I understand about Martin Scorsese. I really do. From Mean Streets to Taxi Driver, Raging Bull to Goodfellas to Boardwalk Empire, much of his work has been dark and violent. Decent people don't show up very often and when they do, they seldom prevail, so when we went to see The Wolf of Wall Street this weekend, I wasn't expecting a pleasant experience. I was not expecting what I got, either.
By the end of the film I was so angry I was shaking. After three hours of unrelenting greed, emotional violence, ruthlessness, the cynical exploitation of the weak, casually abusive and emotionless sex, indescribable disregard for and destructive treatment of women, it was tough to walk out of the theater without throwing something.
It was excess beyond anything that words could describe; images, sadly, are more successful. There's nowhere to hide and there are so many moments where we wish we could.
I was a broadcast producer in the and 80's and covered the excesses of that time. I knew that, in Bonfire of Vanities, Tom Wolfe was demonstrating his skills as a reporter as well as a novelist.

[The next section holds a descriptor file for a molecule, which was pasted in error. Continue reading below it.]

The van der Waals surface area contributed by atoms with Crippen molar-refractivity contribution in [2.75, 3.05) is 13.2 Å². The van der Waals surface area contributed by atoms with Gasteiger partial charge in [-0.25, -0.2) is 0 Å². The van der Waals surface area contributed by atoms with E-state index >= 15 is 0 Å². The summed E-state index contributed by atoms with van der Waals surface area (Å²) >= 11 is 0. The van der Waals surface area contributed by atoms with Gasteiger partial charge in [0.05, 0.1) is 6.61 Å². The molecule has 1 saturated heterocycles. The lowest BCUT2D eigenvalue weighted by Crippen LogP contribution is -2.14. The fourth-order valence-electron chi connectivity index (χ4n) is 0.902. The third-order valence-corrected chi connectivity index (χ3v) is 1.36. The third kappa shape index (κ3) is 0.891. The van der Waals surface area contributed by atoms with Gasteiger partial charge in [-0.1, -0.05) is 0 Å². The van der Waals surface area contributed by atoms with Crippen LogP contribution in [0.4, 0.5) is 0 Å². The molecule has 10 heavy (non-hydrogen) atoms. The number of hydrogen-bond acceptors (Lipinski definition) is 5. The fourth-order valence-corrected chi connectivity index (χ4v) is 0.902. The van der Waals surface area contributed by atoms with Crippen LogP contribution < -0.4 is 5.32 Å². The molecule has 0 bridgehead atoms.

Even so, the rank, brittle ugliness of this film, of these people and of the fact that much of the story really happened turned what we know into what we wish we didn't. The criticism by the daughter of one of its main characters, that it glamorizes the Belfort universe and makes them some sorts of rakish sweetie pies wasn't what I saw. The are all reprehensible from first to last.
Of course the film wouldn't have had the impact it did if it hadn't been so well-made. Its impact is indisputable. Even so - maybe his next undertaking, after all this darkness, will bring us the Scorsese behind The Last Waltz and Concert for New York City. After all, they say music tames the savage beast, and in this film, he certainly unleashed a hell of a creature.